What do a designer and teacher have in common? Turns out there are a lot of similarities.
“Teachers design everyday. They structure all kinds of solutions,” says Sandy Speicher from seminal design firm Ideo. “At any given moment, they’re designing a response to a student and how they bring out content in different ways so kids can understand it if they’re struggling. All of these are design decisions.”
It’s just a much a matter of how they perceive themselves. When Speicher explains her idea to teachers, she says “there’s this ‘Aha,’ this shift to realizing that they do the have power of changing the situation in front of them.”
With the help of on-the-ground teachers, Speicher and her design colleagues at Ideo have come up with a toolkit, and an entire website called Design Thinking for Educators devoted to explaining how to use it, to help educators build the design process into their day.
The toolkit is meant to create a set of processes and methods used by professional designers that’s been rewritten in the context of education and the school environment. Speicher hopes teachers who use the toolkit will eventually default to this way of design thinking for any situation that comes up — in or out of the class.
Here’s what that looks like (excerpted from Design Thinking For Educators.)
- DISCOVERY. I have a challenge. How do I approach it? Creating meaningful solutions for people begins with a deep understanding for their needs.
INTERPRETATION. I learned something. How do I interpret it? It involves storytelling, sorting and condensing thoughts, until a compelling point of view and clear direction for ideation emerge.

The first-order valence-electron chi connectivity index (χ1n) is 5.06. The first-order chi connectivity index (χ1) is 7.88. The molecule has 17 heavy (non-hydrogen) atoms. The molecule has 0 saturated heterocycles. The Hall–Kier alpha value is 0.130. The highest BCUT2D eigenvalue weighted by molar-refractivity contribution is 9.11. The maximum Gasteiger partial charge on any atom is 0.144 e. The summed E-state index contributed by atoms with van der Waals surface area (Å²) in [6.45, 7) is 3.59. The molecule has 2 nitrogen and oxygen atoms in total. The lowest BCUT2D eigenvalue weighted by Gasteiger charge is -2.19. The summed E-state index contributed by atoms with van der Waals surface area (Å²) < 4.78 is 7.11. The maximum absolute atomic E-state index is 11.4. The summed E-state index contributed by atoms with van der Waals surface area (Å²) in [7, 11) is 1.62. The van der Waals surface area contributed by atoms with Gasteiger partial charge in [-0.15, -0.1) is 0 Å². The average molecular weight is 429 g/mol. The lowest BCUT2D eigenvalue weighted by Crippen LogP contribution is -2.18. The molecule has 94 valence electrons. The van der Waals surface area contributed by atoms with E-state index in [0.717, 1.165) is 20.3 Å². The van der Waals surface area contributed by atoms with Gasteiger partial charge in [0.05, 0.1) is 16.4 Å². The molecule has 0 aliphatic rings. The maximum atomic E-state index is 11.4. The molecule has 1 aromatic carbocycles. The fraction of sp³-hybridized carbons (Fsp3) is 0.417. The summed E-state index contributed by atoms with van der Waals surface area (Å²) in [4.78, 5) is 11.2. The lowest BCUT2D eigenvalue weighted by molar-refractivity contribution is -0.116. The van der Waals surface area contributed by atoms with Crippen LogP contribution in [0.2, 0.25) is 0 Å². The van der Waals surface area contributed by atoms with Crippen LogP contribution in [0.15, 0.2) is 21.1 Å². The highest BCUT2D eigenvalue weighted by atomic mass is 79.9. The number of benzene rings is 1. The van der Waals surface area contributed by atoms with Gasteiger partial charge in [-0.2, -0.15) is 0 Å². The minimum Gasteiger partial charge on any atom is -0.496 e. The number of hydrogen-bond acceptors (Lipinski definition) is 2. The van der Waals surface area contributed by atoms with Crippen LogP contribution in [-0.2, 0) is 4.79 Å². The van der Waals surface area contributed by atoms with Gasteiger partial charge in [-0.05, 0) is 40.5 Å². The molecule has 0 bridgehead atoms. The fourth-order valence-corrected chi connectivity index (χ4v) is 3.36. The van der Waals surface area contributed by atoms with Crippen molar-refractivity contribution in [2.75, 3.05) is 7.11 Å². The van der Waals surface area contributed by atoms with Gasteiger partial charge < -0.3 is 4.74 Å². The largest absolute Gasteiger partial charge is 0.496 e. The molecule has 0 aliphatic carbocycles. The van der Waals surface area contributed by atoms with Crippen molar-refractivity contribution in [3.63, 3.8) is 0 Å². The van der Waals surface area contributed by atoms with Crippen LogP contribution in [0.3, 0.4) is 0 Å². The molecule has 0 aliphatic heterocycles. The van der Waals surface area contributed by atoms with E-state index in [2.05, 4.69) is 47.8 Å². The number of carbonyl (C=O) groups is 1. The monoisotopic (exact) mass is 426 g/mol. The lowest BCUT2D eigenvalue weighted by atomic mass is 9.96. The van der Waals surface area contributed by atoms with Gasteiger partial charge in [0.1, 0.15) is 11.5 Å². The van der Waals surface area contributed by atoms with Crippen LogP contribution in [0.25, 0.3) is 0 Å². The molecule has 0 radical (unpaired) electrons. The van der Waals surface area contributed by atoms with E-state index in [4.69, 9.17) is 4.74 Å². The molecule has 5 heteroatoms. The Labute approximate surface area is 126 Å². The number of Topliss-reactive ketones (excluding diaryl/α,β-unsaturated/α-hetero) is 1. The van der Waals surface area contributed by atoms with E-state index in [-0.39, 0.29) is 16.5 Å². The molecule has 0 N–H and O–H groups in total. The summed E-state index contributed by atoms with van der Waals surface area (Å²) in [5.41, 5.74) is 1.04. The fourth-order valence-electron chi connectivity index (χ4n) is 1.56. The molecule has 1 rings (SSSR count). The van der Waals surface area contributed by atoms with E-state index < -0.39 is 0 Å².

- IDEATION. I see an opportunity. What do I create? With careful preparation and a set of rules to follow, a brainstorm session can yield hundreds of fresh ideas.
EXPERIMENTATION. Building prototypes means making ideas tangible, learning while building them, and sharing them with other people.
- EVOLUTION. This involves planning next steps, communicating the idea to people who can help realize it, and documenting the process.
Who has time to build design thinking into the day, not to mention rewire the way they think about their jobs? For those who already feel overwhelmed by the long list of to-dos, Speicher says investing time on the front end behooves teachers in different ways.
“This is about making what you already do more enjoyable and more effective,” she says. “It’s not the only answer, it’s an invitation by which you can approach things that come to you.”
Speicher says the teachers she’s worked with say the design process has made them feel refreshed, happy, and engaged as teachers. “Teachers are hungry for resources that inspire them,” she says.
Karen Fierst, a K-5 learning specialist at Riverdale Country School, an independent school in the Bronx in New York, helped Ideo finesse the details of the toolkit and says she’s used it a few times at her school already. She and her colleagues have applied design thinking to the process of updating the school’s ethics and culture code. They’ve also used it to plan strategies in welcoming the new head of lower school.
“It’s been really useful in guiding us,” Fierst says. “It moves things along in a way that’s really productive. On one hand, it’s a long process you’re committing to, but it promises an outcome with a timeline.”
Teachers really do want to do well, they really want to be serving stuents, create great stuff. Often they want to do it in collbaoraiton with others. But structure gets in the way.
Watch how another incorporated design thinking into the physical design of his classroom — based on his students’ input.